Creating your own sound is what we all strive for as sax players. Boney James has been doing just that since releasing his first solo album in 1992. His
soulful playing bridges the pop, RnB and Jazz worlds and has earned him 4 Grammy nominations and a Soul Train Award.
Over the last 24 years Boney’s 15 albums have sold millions of copies, and his latest - “Futuresoul” has spent an impressive 11 weeks at #1 on the Billboard Contemporary Jazz charts.
I caught up with Boney to chat about his career, and the approach to practising and songwriting that has made him so successful.
NM: I read that you started out on clarinet?
BJ: I actually wanted to play trumpet! At my school everyone would sign up to learn an instrument, but when we went to the store to rent a trumpet, all they had were clarinets – so I took one home!
NM: Imagine if you’d got a trumpet – things could have been very different!
BJ: Exactly! Then two years later there were so many clarinets in the band that the teacher wanted a saxophone player. I guess I was the best clarinet player in the school and he had a saxophone so he gave it to me and forced me to switch.
NM: So what was the thing that got you switched on, that gave you the concept of the sound you wanted to go for?
BJ: As soon as I picked up the sax I felt connected to it, I just really enjoyed playing it. It was my favourite hobby right from the very beginning. I started on the saxophone when I was ten years old and I think for me it was a revelation. I had been learning clarinet and the repertoire for practising was very much classical at that time. With the saxophone it opened it up to more of a pop music concept.
I loved to listen to RnB music and popular music at the time and I was able to find sheet music for some of the songs on the radio, and to play those on the saxophone. And that was really where it started for me.
In terms of sound I don’t think I had many heroes till I was about 13. I started on alto and so everyone was steering me towards Charlie Parker. And while I really admired his technique and everything, be-bop was not something that ever really got me excited.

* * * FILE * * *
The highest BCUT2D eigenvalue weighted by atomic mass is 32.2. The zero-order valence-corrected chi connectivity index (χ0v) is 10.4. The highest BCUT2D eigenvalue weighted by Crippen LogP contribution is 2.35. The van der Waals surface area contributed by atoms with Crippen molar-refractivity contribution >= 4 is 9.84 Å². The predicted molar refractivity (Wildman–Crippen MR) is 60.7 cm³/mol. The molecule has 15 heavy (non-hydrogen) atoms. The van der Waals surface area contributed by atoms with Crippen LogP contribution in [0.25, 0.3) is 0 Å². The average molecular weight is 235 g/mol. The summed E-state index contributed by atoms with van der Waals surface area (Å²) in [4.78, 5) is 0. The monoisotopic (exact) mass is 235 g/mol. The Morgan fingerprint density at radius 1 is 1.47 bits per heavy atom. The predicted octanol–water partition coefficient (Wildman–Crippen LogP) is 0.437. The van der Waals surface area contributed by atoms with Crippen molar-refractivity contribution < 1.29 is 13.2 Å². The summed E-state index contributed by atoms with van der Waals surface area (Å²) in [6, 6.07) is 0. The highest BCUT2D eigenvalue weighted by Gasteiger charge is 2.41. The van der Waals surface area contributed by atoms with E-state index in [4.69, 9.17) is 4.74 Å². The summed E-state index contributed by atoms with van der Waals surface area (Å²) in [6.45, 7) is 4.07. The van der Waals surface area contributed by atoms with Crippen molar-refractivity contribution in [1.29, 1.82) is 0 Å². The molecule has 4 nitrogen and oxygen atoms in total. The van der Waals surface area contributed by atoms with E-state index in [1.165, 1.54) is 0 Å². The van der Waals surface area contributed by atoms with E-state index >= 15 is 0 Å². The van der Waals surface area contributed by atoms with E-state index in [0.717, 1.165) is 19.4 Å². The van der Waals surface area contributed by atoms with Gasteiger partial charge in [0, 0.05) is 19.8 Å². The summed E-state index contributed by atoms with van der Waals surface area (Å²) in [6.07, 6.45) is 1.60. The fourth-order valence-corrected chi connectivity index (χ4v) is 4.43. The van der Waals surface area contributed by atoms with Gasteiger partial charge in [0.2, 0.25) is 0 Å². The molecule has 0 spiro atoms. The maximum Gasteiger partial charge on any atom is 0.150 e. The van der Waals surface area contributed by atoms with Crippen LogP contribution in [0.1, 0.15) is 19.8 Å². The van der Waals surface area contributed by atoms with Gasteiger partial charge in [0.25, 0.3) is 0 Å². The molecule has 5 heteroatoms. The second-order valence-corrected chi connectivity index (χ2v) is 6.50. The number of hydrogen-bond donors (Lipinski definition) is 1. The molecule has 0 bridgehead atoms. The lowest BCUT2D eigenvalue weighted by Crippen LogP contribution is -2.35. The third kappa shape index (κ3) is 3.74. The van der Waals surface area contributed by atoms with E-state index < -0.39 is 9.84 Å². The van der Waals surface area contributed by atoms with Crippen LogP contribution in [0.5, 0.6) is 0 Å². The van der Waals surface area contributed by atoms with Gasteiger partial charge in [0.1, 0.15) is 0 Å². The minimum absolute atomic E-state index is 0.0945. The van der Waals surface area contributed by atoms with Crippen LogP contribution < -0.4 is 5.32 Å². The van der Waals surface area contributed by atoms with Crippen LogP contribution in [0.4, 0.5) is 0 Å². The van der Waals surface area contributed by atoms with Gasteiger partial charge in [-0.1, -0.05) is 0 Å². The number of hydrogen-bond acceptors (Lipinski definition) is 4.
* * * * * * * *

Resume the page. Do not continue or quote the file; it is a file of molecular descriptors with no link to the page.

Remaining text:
From an early age I really loved more groove orientated, RnB flavoured music. When I was 13 or 14 I heard Grover Washington Jnr for the first time and that was when I got inspired to throw myself more deeply into playing saxophone. I loved that combination of Jazz and RnB that was pretty fertile there in the mid seventies.
NM: That was a great time for that. Was there a particular album of Grover’s that you heard for the first time?
BJ: I think it was “Mister Magic” – did that come out about 1975? That was the first one I heard, then “Winelight” of course was a big inspiration. In that same period there was also Chuck Mangione, Wilton Felder and Ronnie Laws. The Crusaders were a big influence for me too.
NM: It’s interesting what you said about people steering you towards Charlie Parker, because that is a hard thing to get your head around at 13 or 14!
BJ: Exactly. But it’s interesting that now I’ve been playing for many years and have a lot more facility on the horn, I sometimes go back to things that mystified me when I was a kid.
NM: So when you heard the “Mister Magic” or “Winelight” album, did you try to copy that sound? Did you try and transcribe things?
BJ: I never wrote things down. I have terrible penmanship in general! So I would just try and memorise solos. I bought a tenor and soprano and started trying to play all three horns, that was something that was a big influence from Grover because he was so versatile on all three horns.
So I would just play along with records and try and figure out what they were doing.
NM: That was a great time in music where jazz and RnB were mixing. When you started to get out gigging with bands, did you find yourself focussing on that sound?
BJ: Yes, I got into a band and we were trying to play some of those songs, and also did some “Earth Wind and Fire,” and “Weather Report” tunes. There were so many bands at that time that were mixing jazz and RnB or pop music, - fusion was really king.
Then, we started to write our own songs, and that was how it developed. I got into a lot of bands in my teens, and I started to write songs, and get a record deal, we played concerts and all that stuff - it really started at a pretty early age.
NM: But you went off and did a history degree – is that right?
BJ: Yes – I thought I would put music to one side when I went to college. I wasn’t sure whether I wanted to pursue it as a career. But I got into college and realised how much I missed playing music. So I came back to music, but I thought I would finish my degree because I had started it – and I am a tenacious person.
College was very difficult though because I wasn’t really into school at all. I was playing clubs and concerts at night and dragging myself into class in the morning. So in a really half-assed way I got my history degree which is collecting dust in my closet now!
NM: I wanted to ask you about your approach to writing, because I think you are different in the way you approach writing songs for your albums. Do you think that’s because of your different influences, with RnB and soul? Is it that you are starting from a groove basis when you are actually writing?